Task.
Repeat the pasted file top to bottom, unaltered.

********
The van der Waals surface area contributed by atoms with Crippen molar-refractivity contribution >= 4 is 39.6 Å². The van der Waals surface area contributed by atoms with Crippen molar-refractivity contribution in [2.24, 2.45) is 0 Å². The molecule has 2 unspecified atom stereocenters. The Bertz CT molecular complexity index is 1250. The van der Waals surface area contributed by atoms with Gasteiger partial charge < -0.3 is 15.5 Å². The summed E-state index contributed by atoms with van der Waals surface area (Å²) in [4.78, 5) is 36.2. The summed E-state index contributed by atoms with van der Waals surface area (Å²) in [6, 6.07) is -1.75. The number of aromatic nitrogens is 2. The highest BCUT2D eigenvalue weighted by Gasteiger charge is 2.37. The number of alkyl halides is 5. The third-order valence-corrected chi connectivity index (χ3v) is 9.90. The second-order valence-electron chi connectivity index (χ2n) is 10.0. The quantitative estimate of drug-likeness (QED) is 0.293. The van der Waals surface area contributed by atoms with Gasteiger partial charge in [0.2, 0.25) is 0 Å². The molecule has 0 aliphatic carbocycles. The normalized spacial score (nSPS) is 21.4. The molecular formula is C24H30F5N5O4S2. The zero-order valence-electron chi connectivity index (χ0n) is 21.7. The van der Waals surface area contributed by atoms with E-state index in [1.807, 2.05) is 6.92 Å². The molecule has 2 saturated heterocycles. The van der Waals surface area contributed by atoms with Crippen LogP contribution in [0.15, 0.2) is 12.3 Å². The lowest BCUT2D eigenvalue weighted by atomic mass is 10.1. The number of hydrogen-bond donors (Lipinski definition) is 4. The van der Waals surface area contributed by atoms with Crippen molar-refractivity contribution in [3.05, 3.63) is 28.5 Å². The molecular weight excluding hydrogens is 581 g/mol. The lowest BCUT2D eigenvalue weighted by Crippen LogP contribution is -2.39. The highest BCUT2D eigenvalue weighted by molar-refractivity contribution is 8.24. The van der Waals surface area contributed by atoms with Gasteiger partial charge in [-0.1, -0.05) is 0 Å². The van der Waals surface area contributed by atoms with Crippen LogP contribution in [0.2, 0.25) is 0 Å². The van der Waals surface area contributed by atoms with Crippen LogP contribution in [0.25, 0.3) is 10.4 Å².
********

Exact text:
The van der Waals surface area contributed by atoms with Crippen molar-refractivity contribution >= 4 is 39.6 Å². The van der Waals surface area contributed by atoms with Crippen molar-refractivity contribution in [2.24, 2.45) is 0 Å². The molecule has 2 unspecified atom stereocenters. The Bertz CT molecular complexity index is 1250. The van der Waals surface area contributed by atoms with Gasteiger partial charge < -0.3 is 15.5 Å². The summed E-state index contributed by atoms with van der Waals surface area (Å²) in [4.78, 5) is 36.2. The summed E-state index contributed by atoms with van der Waals surface area (Å²) in [6, 6.07) is -1.75. The number of aromatic nitrogens is 2. The highest BCUT2D eigenvalue weighted by Gasteiger charge is 2.37. The number of alkyl halides is 5. The third-order valence-corrected chi connectivity index (χ3v) is 9.90. The second-order valence-electron chi connectivity index (χ2n) is 10.0. The quantitative estimate of drug-likeness (QED) is 0.293. The van der Waals surface area contributed by atoms with Gasteiger partial charge in [0.2, 0.25) is 0 Å². The molecule has 0 aliphatic carbocycles. The normalized spacial score (nSPS) is 21.4. The molecular formula is C24H30F5N5O4S2. The zero-order valence-electron chi connectivity index (χ0n) is 21.7. The van der Waals surface area contributed by atoms with E-state index in [1.807, 2.05) is 6.92 Å². The molecule has 2 saturated heterocycles. The van der Waals surface area contributed by atoms with Crippen LogP contribution in [0.15, 0.2) is 12.3 Å². The lowest BCUT2D eigenvalue weighted by atomic mass is 10.1. The number of hydrogen-bond donors (Lipinski definition) is 4. The van der Waals surface area contributed by atoms with Crippen molar-refractivity contribution in [3.05, 3.63) is 28.5 Å². The molecular weight excluding hydrogens is 581 g/mol. The lowest BCUT2D eigenvalue weighted by Crippen LogP contribution is -2.39. The highest BCUT2D eigenvalue weighted by molar-refractivity contribution is 8.24. The van der Waals surface area contributed by atoms with Gasteiger partial charge in [-0.1, -0.05) is 0 Å². The van der Waals surface area contributed by atoms with Crippen LogP contribution in [0.2, 0.25) is 0 Å². The van der Waals surface area contributed by atoms with Crippen LogP contribution in [0.25, 0.3) is 10.4 Å².